Rhagor - Opening our national collections

The face of a 6,000-year-old man

The Penywyrlod Head

[image: The Penywyrlod Skull]

The Penywyrlod Skull.
One of the few complete Stone Age skulls yet to have been discovered in Wales.

A rare Stone Age skull discovered in a burial mound in Powys has given scientists the opportunity to reconstruct the face of a 6,000-year-old man, revealing that he was no hulking cave man but in fact very similar looking to modern man.

In June 1972 at Penywyrlod, near Talgarth in Powys, a farmer began to quarry loose stone blocks from a grassed-over mound in one of his fields. The stone was to provide hardcore for his farmyard. It didn't take long before he came upon some larger stone slabs which lined a hole leading deeper into the mound. Within this chamber were piles of human bone.

Prehistoric burial mound

The farmer contacted Hubert Savory, an archaeologist at the National Museum and an expert in prehistoric burial mounds, and Savory came to see the new find as soon as he could. This discovery must have come as a considerable surprise to him as archaeologists had been mapping burial mounds in this part of Wales for generations. Yet here was the largest and best preserved example in Powys — it had been completely missed!

An excavation revealed that the mound was a type of tomb in use from around 3,600 BC. It consisted of a rectangular stone mound which widened at its southeast end. Here the walls of the mound bowed inwards to create a forecourt. Piercing the sides of the mound were several stone-lined chambers, like the one the farmer had found.

A complete skull

[image: The skull, partway through the reconstruction process]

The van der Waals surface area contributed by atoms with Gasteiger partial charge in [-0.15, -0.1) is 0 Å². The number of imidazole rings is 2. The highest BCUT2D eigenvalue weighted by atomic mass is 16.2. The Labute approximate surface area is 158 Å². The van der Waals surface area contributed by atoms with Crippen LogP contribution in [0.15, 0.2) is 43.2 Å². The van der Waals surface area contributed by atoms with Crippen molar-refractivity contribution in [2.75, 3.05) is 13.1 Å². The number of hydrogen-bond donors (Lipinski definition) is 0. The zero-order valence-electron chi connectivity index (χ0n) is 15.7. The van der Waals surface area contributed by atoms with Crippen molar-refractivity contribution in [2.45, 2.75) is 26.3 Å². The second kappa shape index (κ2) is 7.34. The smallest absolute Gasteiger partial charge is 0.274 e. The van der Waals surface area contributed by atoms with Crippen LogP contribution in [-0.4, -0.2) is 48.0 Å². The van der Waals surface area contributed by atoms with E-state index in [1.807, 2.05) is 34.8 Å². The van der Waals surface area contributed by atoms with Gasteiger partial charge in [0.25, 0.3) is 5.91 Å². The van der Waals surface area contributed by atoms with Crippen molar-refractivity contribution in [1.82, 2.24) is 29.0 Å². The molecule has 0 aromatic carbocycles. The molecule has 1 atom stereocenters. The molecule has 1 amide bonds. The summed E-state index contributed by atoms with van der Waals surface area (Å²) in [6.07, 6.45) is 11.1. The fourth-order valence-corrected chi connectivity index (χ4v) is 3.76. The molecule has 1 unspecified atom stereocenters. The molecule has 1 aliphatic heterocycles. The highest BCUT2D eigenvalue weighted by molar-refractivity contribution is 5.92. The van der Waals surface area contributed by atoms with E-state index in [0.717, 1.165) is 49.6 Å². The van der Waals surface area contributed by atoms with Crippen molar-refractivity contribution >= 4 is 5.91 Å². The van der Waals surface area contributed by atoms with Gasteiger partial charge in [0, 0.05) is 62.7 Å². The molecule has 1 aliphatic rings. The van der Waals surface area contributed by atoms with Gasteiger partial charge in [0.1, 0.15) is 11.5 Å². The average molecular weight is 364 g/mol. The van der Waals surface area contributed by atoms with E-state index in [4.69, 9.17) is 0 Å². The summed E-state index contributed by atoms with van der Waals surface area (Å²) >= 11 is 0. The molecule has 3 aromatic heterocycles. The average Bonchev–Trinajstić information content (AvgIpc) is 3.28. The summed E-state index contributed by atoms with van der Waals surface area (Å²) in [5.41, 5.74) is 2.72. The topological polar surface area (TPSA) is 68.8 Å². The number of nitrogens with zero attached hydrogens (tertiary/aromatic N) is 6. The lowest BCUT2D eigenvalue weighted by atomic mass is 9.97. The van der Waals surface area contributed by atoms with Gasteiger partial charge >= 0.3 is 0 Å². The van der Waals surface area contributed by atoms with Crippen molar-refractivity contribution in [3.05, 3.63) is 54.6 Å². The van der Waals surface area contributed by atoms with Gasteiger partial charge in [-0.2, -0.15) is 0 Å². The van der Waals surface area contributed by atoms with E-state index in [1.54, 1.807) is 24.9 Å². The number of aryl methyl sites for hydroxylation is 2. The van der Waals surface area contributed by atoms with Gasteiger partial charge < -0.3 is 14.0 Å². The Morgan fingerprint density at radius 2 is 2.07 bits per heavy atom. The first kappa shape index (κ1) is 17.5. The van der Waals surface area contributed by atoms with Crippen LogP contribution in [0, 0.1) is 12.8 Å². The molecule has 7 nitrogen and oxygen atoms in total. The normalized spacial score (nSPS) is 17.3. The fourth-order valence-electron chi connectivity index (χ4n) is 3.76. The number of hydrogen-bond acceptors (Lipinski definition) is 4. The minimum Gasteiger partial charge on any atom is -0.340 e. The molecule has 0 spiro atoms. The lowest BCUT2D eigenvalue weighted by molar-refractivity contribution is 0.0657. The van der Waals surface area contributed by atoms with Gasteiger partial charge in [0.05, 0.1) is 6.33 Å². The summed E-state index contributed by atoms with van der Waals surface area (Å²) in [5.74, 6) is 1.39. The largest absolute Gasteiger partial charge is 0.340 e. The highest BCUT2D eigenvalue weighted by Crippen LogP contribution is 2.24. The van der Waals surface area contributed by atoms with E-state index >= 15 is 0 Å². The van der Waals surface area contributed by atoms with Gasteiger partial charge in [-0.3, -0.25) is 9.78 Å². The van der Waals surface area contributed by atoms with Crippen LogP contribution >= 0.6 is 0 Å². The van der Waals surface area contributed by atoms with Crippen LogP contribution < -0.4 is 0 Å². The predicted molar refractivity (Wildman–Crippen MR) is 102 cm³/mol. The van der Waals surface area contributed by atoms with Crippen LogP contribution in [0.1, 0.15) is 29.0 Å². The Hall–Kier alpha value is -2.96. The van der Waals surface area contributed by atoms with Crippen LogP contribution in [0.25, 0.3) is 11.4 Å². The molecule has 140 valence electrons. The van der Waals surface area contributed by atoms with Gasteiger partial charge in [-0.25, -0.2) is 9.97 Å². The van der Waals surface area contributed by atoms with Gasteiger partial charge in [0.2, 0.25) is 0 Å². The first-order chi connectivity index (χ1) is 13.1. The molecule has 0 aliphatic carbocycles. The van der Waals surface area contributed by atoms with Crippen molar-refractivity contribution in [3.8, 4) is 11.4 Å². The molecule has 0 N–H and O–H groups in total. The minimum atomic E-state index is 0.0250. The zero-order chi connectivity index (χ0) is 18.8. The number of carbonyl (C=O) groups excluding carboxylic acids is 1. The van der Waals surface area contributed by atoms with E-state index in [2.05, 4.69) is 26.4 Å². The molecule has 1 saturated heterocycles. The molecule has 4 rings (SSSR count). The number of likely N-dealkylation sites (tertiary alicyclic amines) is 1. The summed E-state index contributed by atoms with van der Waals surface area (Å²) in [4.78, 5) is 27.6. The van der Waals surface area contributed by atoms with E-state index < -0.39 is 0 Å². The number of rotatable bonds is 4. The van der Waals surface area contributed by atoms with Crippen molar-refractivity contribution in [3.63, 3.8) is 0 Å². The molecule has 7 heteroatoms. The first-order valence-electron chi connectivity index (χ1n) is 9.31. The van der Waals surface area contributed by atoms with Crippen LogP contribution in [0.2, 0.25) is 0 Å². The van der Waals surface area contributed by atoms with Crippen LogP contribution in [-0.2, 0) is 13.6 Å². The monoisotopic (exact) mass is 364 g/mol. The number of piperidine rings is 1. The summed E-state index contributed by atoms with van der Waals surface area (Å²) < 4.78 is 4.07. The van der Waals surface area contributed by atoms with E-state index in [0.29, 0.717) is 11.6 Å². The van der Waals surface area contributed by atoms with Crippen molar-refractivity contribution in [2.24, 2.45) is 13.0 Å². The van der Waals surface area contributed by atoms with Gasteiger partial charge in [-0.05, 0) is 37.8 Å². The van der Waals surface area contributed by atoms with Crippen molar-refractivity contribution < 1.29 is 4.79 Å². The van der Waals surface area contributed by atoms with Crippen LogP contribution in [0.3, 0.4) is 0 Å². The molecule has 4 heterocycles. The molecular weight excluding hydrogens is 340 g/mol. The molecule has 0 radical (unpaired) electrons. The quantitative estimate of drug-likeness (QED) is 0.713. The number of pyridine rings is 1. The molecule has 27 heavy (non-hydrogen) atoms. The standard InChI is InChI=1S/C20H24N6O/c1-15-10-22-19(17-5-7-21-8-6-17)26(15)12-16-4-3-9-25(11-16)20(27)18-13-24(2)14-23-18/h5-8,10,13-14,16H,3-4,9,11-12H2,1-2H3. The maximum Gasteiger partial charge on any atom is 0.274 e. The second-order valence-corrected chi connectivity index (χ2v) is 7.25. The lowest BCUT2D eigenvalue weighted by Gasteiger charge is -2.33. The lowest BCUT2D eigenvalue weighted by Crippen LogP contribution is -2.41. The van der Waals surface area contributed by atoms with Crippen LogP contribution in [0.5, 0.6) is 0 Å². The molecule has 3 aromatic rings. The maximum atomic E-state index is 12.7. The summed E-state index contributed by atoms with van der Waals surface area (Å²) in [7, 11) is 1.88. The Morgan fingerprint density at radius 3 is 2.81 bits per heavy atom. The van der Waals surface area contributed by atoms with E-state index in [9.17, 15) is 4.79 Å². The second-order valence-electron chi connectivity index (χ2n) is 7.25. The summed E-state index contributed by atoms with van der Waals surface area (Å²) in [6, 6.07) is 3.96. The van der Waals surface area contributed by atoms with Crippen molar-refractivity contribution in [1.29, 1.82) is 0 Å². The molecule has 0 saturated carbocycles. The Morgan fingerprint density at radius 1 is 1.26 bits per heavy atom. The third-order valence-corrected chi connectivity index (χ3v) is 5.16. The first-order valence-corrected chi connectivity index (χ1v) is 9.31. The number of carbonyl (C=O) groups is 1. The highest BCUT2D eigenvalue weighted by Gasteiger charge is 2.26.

The skull, partway through the reconstruction process carried out by Caroline Wilkinson of Dundee University.

By the time the excavation finished, the remains of at least six people had been found in the tomb chambers. But the star find was a complete skull — a very rare discovery — which belonged to a man who had died in his mid-20s.

The skull reveals no obvious cause of death, although it does tell us something about the man. His teeth were in good condition, but his nasal bones were slightly crooked and he had suffered from an inflammatory scalp disorder. The bones of his skull had also failed to fuse completely — the result of an inherited condition which would have caused him no inconvenience but would have given him a broader forehead than normal for the time, and a dimpled chin.

Facial reconstruction

[image: The finished face]

The finished face, cast in bronze resin and currently on display in the Origins Gallery of National Museum Cardiff.

As a skull, the man's story ends there, but in 2005 Caroline Wilkinson from Dundee University was commissioned to produce a forensic reconstruction of his face. Caroline's work involves taking a plaster cast of the skull and positioning pins on it to indicate the likely depth of flesh at a number of key locations. These depths are based on measurements from the faces of modern people of similar racial type. Clay is then used to build up the layers of muscle, before skin and hair are added. The style of hair cut and facial hair is of course subjective.

The figure revealed is startling. This was no hulking cave man; 6,000-year-old man looks as modern as anyone walking the streets today. The people who built this tomb and buried their dead in a pile of bones may have followed cultural traditions that seem strange to us, but they were not primitives. We are not better than them, just different.

Article author:

Dr Steve Burrow, Earlier Prehistorian, Department of Archaeology & Numismatics, Amgueddfa Cymru

Article Date: 22 January 2010

1 comment

Walter Harris on 7 June 2010, 09:13

An exciting recent discovery, perhaps it may be presumed that daily as we walk in the footsteps of our ancestors - maybe we may be walking over their remains?

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